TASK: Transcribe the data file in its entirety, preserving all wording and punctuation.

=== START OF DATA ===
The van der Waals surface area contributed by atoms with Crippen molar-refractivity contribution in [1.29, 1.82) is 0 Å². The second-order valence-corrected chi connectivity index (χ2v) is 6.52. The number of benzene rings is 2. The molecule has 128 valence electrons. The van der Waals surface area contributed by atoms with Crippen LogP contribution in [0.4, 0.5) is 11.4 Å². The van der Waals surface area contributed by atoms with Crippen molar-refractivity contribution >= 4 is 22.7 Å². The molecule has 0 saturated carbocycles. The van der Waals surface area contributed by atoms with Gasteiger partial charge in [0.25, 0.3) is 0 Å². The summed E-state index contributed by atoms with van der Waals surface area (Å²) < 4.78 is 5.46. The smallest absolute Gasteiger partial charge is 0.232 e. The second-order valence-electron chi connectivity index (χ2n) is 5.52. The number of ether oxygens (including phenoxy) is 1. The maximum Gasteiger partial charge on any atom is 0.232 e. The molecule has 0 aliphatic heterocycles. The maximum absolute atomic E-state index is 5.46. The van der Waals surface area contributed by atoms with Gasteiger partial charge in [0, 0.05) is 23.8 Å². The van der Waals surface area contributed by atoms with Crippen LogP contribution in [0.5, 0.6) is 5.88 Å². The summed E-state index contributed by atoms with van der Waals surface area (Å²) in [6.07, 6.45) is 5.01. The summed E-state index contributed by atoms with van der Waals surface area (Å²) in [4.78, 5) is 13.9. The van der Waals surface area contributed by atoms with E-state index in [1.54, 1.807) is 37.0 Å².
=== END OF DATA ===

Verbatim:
The van der Waals surface area contributed by atoms with Crippen molar-refractivity contribution in [1.29, 1.82) is 0 Å². The second-order valence-corrected chi connectivity index (χ2v) is 6.52. The number of benzene rings is 2. The molecule has 128 valence electrons. The van der Waals surface area contributed by atoms with Crippen LogP contribution in [0.4, 0.5) is 11.4 Å². The van der Waals surface area contributed by atoms with Crippen molar-refractivity contribution >= 4 is 22.7 Å². The molecule has 0 saturated carbocycles. The van der Waals surface area contributed by atoms with Gasteiger partial charge in [0.25, 0.3) is 0 Å². The summed E-state index contributed by atoms with van der Waals surface area (Å²) < 4.78 is 5.46. The smallest absolute Gasteiger partial charge is 0.232 e. The second-order valence-electron chi connectivity index (χ2n) is 5.52. The number of ether oxygens (including phenoxy) is 1. The maximum Gasteiger partial charge on any atom is 0.232 e. The molecule has 0 aliphatic heterocycles. The maximum absolute atomic E-state index is 5.46. The van der Waals surface area contributed by atoms with Gasteiger partial charge in [0, 0.05) is 23.8 Å². The van der Waals surface area contributed by atoms with Crippen LogP contribution in [0.5, 0.6) is 5.88 Å². The summed E-state index contributed by atoms with van der Waals surface area (Å²) in [6.07, 6.45) is 5.01. The summed E-state index contributed by atoms with van der Waals surface area (Å²) in [4.78, 5) is 13.9. The van der Waals surface area contributed by atoms with E-state index in [1.54, 1.807) is 37.0 Å².